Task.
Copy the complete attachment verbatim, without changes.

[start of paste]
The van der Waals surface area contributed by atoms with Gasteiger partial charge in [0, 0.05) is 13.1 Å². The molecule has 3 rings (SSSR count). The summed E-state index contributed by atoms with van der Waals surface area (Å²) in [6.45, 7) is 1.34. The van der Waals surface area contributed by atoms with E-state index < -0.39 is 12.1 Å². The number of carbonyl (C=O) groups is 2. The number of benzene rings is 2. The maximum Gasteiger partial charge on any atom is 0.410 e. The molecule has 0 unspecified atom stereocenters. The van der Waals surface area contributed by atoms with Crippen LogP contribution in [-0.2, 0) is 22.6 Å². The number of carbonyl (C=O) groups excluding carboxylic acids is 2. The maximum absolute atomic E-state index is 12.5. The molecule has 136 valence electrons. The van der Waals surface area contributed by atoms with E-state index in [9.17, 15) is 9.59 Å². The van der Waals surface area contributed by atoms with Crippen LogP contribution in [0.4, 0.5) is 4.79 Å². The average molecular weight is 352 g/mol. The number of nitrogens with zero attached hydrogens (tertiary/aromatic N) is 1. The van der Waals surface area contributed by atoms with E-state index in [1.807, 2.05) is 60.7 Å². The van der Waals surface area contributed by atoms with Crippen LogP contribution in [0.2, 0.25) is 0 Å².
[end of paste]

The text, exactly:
The van der Waals surface area contributed by atoms with Gasteiger partial charge in [0, 0.05) is 13.1 Å². The molecule has 3 rings (SSSR count). The summed E-state index contributed by atoms with van der Waals surface area (Å²) in [6.45, 7) is 1.34. The van der Waals surface area contributed by atoms with E-state index < -0.39 is 12.1 Å². The number of carbonyl (C=O) groups is 2. The number of benzene rings is 2. The maximum Gasteiger partial charge on any atom is 0.410 e. The molecule has 0 unspecified atom stereocenters. The van der Waals surface area contributed by atoms with Crippen LogP contribution in [-0.2, 0) is 22.6 Å². The number of carbonyl (C=O) groups excluding carboxylic acids is 2. The maximum absolute atomic E-state index is 12.5. The molecule has 136 valence electrons. The van der Waals surface area contributed by atoms with E-state index in [9.17, 15) is 9.59 Å². The van der Waals surface area contributed by atoms with Crippen LogP contribution in [0.4, 0.5) is 4.79 Å². The average molecular weight is 352 g/mol. The number of nitrogens with zero attached hydrogens (tertiary/aromatic N) is 1. The van der Waals surface area contributed by atoms with E-state index in [1.807, 2.05) is 60.7 Å². The van der Waals surface area contributed by atoms with Crippen LogP contribution in [0.2, 0.25) is 0 Å².